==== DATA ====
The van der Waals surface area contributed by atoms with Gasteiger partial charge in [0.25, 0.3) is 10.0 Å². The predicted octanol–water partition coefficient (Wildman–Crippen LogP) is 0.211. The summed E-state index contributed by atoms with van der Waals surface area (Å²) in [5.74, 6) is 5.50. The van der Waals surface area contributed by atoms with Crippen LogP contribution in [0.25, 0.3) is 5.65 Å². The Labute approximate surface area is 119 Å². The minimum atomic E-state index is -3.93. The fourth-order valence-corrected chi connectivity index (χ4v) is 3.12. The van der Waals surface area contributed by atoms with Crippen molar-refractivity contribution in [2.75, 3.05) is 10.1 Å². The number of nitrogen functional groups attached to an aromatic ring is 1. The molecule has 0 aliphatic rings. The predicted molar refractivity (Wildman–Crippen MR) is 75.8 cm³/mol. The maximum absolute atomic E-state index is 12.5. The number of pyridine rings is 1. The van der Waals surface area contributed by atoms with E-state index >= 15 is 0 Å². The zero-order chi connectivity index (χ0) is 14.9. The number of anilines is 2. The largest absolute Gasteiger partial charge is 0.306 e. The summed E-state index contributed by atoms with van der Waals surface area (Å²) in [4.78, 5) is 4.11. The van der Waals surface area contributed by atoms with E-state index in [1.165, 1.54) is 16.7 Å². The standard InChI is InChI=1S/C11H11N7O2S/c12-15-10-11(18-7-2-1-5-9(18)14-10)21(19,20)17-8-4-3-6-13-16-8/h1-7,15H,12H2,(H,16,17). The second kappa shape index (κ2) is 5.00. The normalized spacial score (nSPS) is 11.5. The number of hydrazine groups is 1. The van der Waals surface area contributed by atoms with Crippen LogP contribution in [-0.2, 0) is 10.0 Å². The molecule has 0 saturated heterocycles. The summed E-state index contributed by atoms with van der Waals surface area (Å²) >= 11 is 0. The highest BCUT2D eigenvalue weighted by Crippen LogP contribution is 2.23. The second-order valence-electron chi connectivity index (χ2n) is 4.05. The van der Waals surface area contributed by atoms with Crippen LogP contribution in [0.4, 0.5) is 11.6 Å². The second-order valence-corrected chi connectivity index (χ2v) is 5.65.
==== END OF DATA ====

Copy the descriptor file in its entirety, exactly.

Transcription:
The van der Waals surface area contributed by atoms with Gasteiger partial charge in [0.25, 0.3) is 10.0 Å². The predicted octanol–water partition coefficient (Wildman–Crippen LogP) is 0.211. The summed E-state index contributed by atoms with van der Waals surface area (Å²) in [5.74, 6) is 5.50. The van der Waals surface area contributed by atoms with Crippen LogP contribution in [0.25, 0.3) is 5.65 Å². The Labute approximate surface area is 119 Å². The minimum atomic E-state index is -3.93. The fourth-order valence-corrected chi connectivity index (χ4v) is 3.12. The van der Waals surface area contributed by atoms with Crippen molar-refractivity contribution in [2.75, 3.05) is 10.1 Å². The number of nitrogen functional groups attached to an aromatic ring is 1. The molecule has 0 aliphatic rings. The predicted molar refractivity (Wildman–Crippen MR) is 75.8 cm³/mol. The maximum absolute atomic E-state index is 12.5. The number of pyridine rings is 1. The van der Waals surface area contributed by atoms with E-state index >= 15 is 0 Å². The zero-order chi connectivity index (χ0) is 14.9. The number of anilines is 2. The largest absolute Gasteiger partial charge is 0.306 e. The summed E-state index contributed by atoms with van der Waals surface area (Å²) in [4.78, 5) is 4.11. The van der Waals surface area contributed by atoms with E-state index in [1.165, 1.54) is 16.7 Å². The standard InChI is InChI=1S/C11H11N7O2S/c12-15-10-11(18-7-2-1-5-9(18)14-10)21(19,20)17-8-4-3-6-13-16-8/h1-7,15H,12H2,(H,16,17). The second kappa shape index (κ2) is 5.00. The normalized spacial score (nSPS) is 11.5. The number of hydrazine groups is 1. The van der Waals surface area contributed by atoms with Crippen LogP contribution in [-0.2, 0) is 10.0 Å². The molecule has 0 saturated heterocycles. The summed E-state index contributed by atoms with van der Waals surface area (Å²) >= 11 is 0. The highest BCUT2D eigenvalue weighted by Crippen LogP contribution is 2.23. The second-order valence-electron chi connectivity index (χ2n) is 4.05. The van der Waals surface area contributed by atoms with Crippen LogP contribution in [0.4, 0.5) is 11.6 Å². The second-order valence-corrected chi connectivity index (χ2v) is 5.65.